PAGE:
LGBT+ women face barriers when accessing healthcare, according to a review published in the International Journal of Environmental Research and Public Health.
The research, led by Professor Catherine Meads of Anglia Ruskin University (ARU), examined the experiences of LGBT+ women in the UK between 2010 and 2018 by analysing numerous studies in different health areas.
It showed similar problems faced by sexual minority women, who frequently experienced ignorance and prejudice from healthcare professionals, as well as barriers when raising concerns and complaints.
One woman cited in the review said: "If you were feeling bad about yourself, you've got low self-esteem or had the experience of homophobic abuse, and then you went somewhere and couldn't find the information you wanted, it reinforces the difference."
Women also complained of negative responses to coming out and frequent assumptions of heterosexuality. One woman, who accompanied her partner who was receiving treatment, said: "The locum first ignored my introduction as 'partner' and continued to call me 'friend' for the rest of the session."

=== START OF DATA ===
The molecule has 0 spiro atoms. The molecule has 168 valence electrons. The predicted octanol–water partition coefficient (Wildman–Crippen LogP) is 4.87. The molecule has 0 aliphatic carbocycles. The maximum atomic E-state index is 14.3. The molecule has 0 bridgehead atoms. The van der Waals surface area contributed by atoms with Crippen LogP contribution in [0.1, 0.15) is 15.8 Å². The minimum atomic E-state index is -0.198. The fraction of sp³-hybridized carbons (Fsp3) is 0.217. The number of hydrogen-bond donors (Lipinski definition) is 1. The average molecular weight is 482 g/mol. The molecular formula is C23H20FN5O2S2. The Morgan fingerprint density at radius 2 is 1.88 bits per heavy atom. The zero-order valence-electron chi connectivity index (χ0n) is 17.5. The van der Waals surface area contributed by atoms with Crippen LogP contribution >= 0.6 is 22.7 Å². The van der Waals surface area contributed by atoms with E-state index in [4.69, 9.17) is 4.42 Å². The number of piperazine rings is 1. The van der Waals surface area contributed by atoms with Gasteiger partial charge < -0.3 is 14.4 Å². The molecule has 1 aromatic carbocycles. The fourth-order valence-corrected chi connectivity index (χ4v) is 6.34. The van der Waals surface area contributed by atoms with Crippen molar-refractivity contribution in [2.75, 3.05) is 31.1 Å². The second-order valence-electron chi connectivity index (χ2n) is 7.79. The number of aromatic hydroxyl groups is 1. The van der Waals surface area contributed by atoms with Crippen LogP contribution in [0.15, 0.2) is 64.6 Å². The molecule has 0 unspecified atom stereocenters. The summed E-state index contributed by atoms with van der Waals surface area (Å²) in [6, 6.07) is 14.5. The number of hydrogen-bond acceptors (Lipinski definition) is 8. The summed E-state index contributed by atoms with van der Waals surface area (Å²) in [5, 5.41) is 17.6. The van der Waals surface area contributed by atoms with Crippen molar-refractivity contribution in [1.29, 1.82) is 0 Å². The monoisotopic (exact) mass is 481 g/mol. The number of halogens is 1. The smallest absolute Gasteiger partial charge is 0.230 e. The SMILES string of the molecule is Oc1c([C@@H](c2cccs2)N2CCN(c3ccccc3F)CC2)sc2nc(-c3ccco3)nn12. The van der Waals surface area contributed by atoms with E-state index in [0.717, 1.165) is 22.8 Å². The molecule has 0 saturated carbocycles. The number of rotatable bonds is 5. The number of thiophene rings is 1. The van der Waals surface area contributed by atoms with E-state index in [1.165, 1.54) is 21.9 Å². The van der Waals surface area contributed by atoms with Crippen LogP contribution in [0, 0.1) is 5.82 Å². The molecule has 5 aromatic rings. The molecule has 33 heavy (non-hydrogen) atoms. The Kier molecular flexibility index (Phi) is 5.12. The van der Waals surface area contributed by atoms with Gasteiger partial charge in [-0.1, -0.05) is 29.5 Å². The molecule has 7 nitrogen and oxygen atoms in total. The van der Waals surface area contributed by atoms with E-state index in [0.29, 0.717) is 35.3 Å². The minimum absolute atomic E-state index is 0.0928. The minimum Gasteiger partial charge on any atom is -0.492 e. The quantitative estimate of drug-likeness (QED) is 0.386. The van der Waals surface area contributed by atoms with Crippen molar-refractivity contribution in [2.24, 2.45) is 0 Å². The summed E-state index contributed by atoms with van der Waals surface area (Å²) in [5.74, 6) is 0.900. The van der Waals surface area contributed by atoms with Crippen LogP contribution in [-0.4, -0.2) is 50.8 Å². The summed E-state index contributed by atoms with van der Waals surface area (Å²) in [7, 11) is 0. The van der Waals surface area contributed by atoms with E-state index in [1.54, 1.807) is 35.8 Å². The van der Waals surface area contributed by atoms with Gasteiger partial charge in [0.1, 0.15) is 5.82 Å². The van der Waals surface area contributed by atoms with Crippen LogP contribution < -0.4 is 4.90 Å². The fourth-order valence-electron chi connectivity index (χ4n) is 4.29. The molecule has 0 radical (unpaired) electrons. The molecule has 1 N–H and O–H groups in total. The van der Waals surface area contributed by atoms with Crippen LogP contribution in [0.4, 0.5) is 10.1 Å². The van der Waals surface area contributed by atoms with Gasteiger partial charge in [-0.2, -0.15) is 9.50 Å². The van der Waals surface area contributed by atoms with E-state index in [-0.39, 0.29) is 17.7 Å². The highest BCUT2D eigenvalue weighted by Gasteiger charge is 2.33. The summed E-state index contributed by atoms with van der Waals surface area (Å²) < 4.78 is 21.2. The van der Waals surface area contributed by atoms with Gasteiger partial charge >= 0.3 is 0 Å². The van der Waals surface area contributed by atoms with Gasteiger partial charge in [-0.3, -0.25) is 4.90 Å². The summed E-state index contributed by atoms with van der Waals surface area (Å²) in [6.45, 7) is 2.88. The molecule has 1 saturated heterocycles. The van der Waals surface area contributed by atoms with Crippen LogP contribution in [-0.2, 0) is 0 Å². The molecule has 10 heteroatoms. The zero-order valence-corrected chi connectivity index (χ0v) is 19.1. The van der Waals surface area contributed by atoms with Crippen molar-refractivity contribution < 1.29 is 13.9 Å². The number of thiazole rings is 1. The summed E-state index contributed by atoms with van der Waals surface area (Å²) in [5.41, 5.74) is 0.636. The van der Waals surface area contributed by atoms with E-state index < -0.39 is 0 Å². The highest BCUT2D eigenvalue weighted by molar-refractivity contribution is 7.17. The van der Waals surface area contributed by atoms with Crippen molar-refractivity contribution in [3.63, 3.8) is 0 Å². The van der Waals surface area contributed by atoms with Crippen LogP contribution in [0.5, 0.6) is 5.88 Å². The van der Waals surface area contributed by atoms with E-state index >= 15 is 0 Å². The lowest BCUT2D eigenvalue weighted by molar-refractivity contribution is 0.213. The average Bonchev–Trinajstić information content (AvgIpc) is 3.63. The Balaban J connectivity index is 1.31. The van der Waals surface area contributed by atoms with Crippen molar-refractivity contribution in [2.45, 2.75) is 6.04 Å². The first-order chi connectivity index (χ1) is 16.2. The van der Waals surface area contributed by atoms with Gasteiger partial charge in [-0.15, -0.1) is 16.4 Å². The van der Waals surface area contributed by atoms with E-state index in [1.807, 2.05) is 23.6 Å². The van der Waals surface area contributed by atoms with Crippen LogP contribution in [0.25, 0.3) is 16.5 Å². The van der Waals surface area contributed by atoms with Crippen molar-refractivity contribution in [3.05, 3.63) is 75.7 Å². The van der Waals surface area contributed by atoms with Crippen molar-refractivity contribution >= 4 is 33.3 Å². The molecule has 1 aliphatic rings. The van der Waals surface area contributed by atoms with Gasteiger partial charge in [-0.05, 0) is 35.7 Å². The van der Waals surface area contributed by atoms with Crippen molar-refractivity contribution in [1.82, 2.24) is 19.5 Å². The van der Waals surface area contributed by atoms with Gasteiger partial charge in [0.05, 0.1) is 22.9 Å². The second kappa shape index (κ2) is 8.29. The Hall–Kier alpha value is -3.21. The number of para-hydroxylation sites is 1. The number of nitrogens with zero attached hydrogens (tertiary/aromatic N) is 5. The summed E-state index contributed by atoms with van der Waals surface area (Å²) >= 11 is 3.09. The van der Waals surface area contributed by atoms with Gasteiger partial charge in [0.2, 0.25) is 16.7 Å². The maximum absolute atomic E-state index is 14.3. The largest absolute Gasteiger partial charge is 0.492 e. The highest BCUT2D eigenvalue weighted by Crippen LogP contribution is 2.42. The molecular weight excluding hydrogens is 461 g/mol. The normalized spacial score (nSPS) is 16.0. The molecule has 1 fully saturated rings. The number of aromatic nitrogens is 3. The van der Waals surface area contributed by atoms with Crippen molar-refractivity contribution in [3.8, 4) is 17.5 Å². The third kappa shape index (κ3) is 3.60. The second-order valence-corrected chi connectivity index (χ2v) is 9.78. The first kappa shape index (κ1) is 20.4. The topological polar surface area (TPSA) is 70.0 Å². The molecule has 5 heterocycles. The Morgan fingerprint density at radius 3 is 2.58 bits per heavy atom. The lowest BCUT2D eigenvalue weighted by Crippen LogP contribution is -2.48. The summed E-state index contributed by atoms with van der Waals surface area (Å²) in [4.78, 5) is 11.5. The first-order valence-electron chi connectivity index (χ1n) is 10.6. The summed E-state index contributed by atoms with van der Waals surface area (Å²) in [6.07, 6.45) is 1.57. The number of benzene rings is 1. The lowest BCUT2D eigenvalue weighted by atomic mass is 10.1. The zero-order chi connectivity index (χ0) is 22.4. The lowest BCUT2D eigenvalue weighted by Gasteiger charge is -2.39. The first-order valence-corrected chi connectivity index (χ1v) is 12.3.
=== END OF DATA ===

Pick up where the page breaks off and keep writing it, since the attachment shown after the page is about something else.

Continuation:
Another contributor said: "(The receptionist) refused to put down my partner's name and partner/next of kin, kept saying 'I'll just put friend', I said, no, I want you to put partner and she looked at me all lips pursed and said, 'I'll just put friend'."
The study also highlighted a surprising level of ignorance amongst healthcare staff. Another person quoted in the study said: "I was scheduled for a small bit of surgery and was asked to give a pregnancy test. I pointed out that I was not only a gay woman but also post-op male-to-female trans. The reply was 'Well, best to be sure'".
Lead author Catherine Meads, Professor of Health at Anglia Ruskin University (ARU), said: "Many healthcare staff do not feel they need to know about their patients' sexuality. However, our research uncovered a worrying lack of knowledge of the issues, unfairness, negativity, and blatant discrimination.
"These studies found significant barriers to sexual minority women, highlighting the need for explicit and consistent education for healthcare professionals on the issues facing these women.
"This is the first review of its kind focusing purely on the experiences of sexual minority women and healthcare in the UK, drawing on 26 different studies."
The full open access journal article is available here https://www.mdpi.com/1660-4601/16/17/3032/htm
International Journal of Environmental Research and Public Health